Poetry is what gets lost in translation.

Woe to the makers of literal translations, who by rendering every word weaken the meaning! It is indeed by so doing that we can say the letter kills and the spirit gives life.

All language is but a poor translation.

Humor is the first gift to perish in a foreign language.

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I do not hesitate to read all good books in translations.

What is really best in any book is translatable -- any real insight or broad human sentiment.

As far as modern writing is concerned, it is rarely rewarding to translate it, although it might be easy. Translation is very much like copying paintings.

Translation image quote by Rene Magritte

If the dream is a translation of waking life, waking life is also a translation of the dream.

Translation is the art of failure.

For what is liberty but the unhampered translation of will into act?

The link between ideas and action is rarely direct.

There is almost always an intermediate step in which the idea is overcome. De Tocqueville points out that it is at times when passions start to govern human affairs that ideas are most obviously translated into political action. The translation of ideas into action is usually in the hands of people least likely to follow rational motives. Hence, it is that action is often the nemesis of ideas, and sometimes of the men who formulate them. One of the marks of the truly vigorous society is the ability to dispense with passion as a midwife of action the ability to pass directly from thought to action.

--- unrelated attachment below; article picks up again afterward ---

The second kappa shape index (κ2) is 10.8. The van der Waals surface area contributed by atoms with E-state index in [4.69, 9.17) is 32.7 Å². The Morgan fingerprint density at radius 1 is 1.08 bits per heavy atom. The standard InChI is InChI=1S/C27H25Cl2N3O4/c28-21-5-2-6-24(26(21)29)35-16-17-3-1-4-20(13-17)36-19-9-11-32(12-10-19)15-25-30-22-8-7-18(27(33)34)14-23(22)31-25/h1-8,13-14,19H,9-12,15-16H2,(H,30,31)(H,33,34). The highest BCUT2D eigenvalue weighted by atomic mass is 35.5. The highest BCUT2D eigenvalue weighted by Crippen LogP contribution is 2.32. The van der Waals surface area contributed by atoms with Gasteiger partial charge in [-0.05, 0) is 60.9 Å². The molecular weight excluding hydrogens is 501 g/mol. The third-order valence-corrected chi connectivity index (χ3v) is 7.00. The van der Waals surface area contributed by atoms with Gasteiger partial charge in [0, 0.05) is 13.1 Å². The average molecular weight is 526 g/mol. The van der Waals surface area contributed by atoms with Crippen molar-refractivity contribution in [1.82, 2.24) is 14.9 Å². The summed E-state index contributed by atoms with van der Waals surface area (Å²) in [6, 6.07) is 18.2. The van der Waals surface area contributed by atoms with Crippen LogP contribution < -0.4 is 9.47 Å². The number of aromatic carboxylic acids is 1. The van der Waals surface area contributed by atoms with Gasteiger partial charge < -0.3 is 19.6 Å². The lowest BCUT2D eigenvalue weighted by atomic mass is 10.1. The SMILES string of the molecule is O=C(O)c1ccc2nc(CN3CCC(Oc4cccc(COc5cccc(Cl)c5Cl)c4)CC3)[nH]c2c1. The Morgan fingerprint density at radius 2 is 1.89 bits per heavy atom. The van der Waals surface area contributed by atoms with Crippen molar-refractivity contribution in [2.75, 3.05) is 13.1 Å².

The original is unfaithful to the translation.

Prayer is translation. A man translates himself into a child asking for all there is in a language he has barely mastered.

God employs several translators; some pieces are translated by age, some by sickness, some by war, some by justice.

Translation image quote by Anthony Burgess

Translation is not a matter of words only: it is a matter of making intelligible a whole culture.

Il n'est pas certain que tout soit incertain.

(Translation: It is not certain that everything is uncertain.)

We live in a world ruled by fictions of every kind -- mass merchandising, advertising, politics conducted as a branch of advertising, the instant translation of science and technology into popular imagery, the increasing blurring and intermingling of identities within the realm of consumer goods, the preempting of any free or original imaginative response to experience by the television screen. We live inside an enormous novel. For the writer in particular it is less and less necessary for him to invent the fictional content of his novel. The fiction is already there. The writer's task is to invent the reality.

What makes literature interesting is that it does not survive its translation.

The characters in a novel are made out of the sentences. That's what their substance is.

Dancing is the loftiest, the most moving, the most beautiful of the arts, because it is no mere translation or abstraction from life; it is life itself.

It skims in through the eye, and by means of the utterly delicate retina hurls shadows like insect legs inward for translation. Then an immense space opens up in silence and an endlessly fecund sub-universe the writer descends, and asks the reader to descend after him, not merely to gain instructions but also to experience delight, the delight of mind freed from matter and exultant in the strength it has stolen from matter.